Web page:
wed 19/06/2024

The Diary of One who Disappeared, ROH review – song cycle-as-opera is a mish-mash | reviews, news & interviews

The Diary of One who Disappeared, ROH review – song cycle-as-opera is a mish-mash

The Diary of One who Disappeared, ROH review – song cycle-as-opera is a mish-mash

Padding out Janáček’s work with extraneous material merely diffuses the music’s power

Marie Hamard and Ed Lyon in Ivo van Hove's production© Jan Versweyveld

Singer Ian Bostridge once described The Diary of One who Disappeared as “a song cycle gone wrong”.

But this reimagining of it as an opera, by the Belgian director Ivo van Hove at the Royal Opera’s Linbury Theatre, also goes wrong, throwing in various extras which detract from rather than enhance the piece’s impact. I am no stranger to being baffled in an opera house. In fact, I tend to feel that if an opera passes without any confusion there’s something wrong. But here I spent most of the hour of the show unsure what was happening or why.

The reframing of a song cycle, originally set in the Moravian countryside, into a chic 1970s bedsit, replete with reel-to-reel tape-player, overhead projector and darkroom makes little sense. The 10 minutes at the beginning where the first characters onstage slowly make coffee merely stretches the running time. The addition of an old man character who observes the action, sometimes intervening, and ends the piece reading from, then setting fire to, letters from Janáček to his muse Kamila Stösslová, complicates things but reveals little. And the bit where he dances in front of a film of a naked woman, her body projected onto his white shirt while he caresses himself, is just silly.

There was some good stuff going on. There is a genuine intensity in the relationship between the leads, an erotic charge that is convincing and brings to life the unlikely passion Janáček felt for Stösslová. The singing is good, the intimate Linbury auditorium allowing the singers to easily fill the space. Tenor Ed Lyons (pictured below by Jan Versweyveld) is impressive, although his top notes felt a bit strained, and Marie Hamard as the temptress Zefka is beguiling both vocally and physically, the edge to her voice compelling.

Tenor Ed Lyon as Janáček’s protagonistPerhaps most winning is the off-stage vocal trio of Annelies van Gramberen, Naomi Beeldens and Raphaële Green, who punctuate the action with a Greek chorus of intertwining voices, swooping and sliding, stark against the piano or, in the best passage, a cappella with Hamard.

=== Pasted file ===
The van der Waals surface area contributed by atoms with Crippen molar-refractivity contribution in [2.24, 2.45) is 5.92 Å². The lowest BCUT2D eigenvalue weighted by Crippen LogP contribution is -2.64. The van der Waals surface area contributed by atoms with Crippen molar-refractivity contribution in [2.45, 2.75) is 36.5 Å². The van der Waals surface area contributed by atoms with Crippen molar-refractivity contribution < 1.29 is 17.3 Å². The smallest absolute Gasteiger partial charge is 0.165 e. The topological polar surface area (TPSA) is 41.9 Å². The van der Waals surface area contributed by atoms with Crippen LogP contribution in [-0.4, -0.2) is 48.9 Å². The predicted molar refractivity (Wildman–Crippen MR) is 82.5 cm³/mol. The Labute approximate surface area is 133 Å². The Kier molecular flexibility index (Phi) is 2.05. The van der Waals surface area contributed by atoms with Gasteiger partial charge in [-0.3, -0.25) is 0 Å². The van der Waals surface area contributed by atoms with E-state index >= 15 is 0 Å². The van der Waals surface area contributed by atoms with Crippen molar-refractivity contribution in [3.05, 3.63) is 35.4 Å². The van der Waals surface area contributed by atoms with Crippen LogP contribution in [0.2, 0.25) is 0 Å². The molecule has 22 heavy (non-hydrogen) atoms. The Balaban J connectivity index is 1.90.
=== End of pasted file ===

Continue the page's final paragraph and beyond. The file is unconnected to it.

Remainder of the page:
There is supplementary music, providing Zefka’s perspective, by Belgian composer Annelies van Parys. These passages are fleeting and blend seamlessly into the Janáček – an impressive feat of ventriloquism – and are only given away by using extended techniques in the piano writing. Pianist Lada Valesová is superb, especially in the interlude in which the lover’s passion overflows. She is excellent as accompanist, but the piano is more than that, becoming a character in the piece, although Valesová herself is understated and untheatrical.

But ultimately there is too much that comes between the audience and Janáček’s brilliant music. The spoken dialogue is in English (juxtaposed unsatisfactorily with the songs in the original Czech) and introduces a sub-plot of the old man having lost his wife, whose ashes are at one point dumped in the sink. (Again, I’m not sure why.) The set is beautiful, and beautifully lit, but works against the grain. The story of the song cycle is of a peasant who abandons his family to pursue the gypsy girl, but here in his comfortable, isolated flat it wasn’t clear who or what the protagonist is breaking free of. There isn’t enough narrative in the songs to sustain an hour-long drama (presumably why Janáček didn’t make it an opera) but there is at the same time too much going on: people come and go, like using a treadmill to give the illusion of going somewhere.

The most effective moment is the very end, and that borrows music from elsewhere. Janáček’s unrequited devotion to Kamila Stösslová continued right to the very brink of his death: he scrawled a few bars of a piece called “I await you” on the back of a legal document as he lay on his deathbed. Used here to finish the show, its optimism, cutting off mid-phrase just as it branches out into a new key, is very moving, and a tribute to the indomitability of Janáček’s spirit.


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